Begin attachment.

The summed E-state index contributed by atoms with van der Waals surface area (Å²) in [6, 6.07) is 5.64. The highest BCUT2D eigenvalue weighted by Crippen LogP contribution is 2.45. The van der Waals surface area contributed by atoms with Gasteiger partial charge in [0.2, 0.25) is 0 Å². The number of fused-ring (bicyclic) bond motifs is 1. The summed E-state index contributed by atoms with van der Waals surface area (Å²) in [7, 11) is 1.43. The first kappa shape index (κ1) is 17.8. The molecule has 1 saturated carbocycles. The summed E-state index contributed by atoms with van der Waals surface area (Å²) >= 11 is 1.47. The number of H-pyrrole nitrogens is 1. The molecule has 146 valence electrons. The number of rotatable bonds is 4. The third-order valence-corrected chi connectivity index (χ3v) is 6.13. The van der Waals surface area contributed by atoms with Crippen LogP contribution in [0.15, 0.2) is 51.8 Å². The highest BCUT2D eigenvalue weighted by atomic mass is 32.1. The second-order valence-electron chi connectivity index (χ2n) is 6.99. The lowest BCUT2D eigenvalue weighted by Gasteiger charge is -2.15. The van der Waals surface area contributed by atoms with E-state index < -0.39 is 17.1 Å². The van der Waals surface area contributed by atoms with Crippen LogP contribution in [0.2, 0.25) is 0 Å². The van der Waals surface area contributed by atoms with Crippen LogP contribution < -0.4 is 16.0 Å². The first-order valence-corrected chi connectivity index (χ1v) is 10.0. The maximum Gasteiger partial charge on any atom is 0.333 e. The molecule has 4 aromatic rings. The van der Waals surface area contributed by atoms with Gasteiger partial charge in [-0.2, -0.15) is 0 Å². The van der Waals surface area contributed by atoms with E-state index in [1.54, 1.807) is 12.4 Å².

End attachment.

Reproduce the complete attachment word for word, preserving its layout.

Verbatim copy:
The summed E-state index contributed by atoms with van der Waals surface area (Å²) in [6, 6.07) is 5.64. The highest BCUT2D eigenvalue weighted by Crippen LogP contribution is 2.45. The van der Waals surface area contributed by atoms with Gasteiger partial charge in [0.2, 0.25) is 0 Å². The number of fused-ring (bicyclic) bond motifs is 1. The summed E-state index contributed by atoms with van der Waals surface area (Å²) in [7, 11) is 1.43. The first kappa shape index (κ1) is 17.8. The molecule has 1 saturated carbocycles. The summed E-state index contributed by atoms with van der Waals surface area (Å²) >= 11 is 1.47. The number of H-pyrrole nitrogens is 1. The molecule has 146 valence electrons. The number of rotatable bonds is 4. The third-order valence-corrected chi connectivity index (χ3v) is 6.13. The van der Waals surface area contributed by atoms with Crippen LogP contribution in [0.15, 0.2) is 51.8 Å². The highest BCUT2D eigenvalue weighted by atomic mass is 32.1. The second-order valence-electron chi connectivity index (χ2n) is 6.99. The lowest BCUT2D eigenvalue weighted by Gasteiger charge is -2.15. The van der Waals surface area contributed by atoms with E-state index < -0.39 is 17.1 Å². The van der Waals surface area contributed by atoms with Crippen LogP contribution in [0.2, 0.25) is 0 Å². The van der Waals surface area contributed by atoms with Crippen LogP contribution < -0.4 is 16.0 Å². The first-order valence-corrected chi connectivity index (χ1v) is 10.0. The maximum Gasteiger partial charge on any atom is 0.333 e. The molecule has 4 aromatic rings. The van der Waals surface area contributed by atoms with Gasteiger partial charge in [-0.2, -0.15) is 0 Å². The van der Waals surface area contributed by atoms with E-state index in [1.54, 1.807) is 12.4 Å².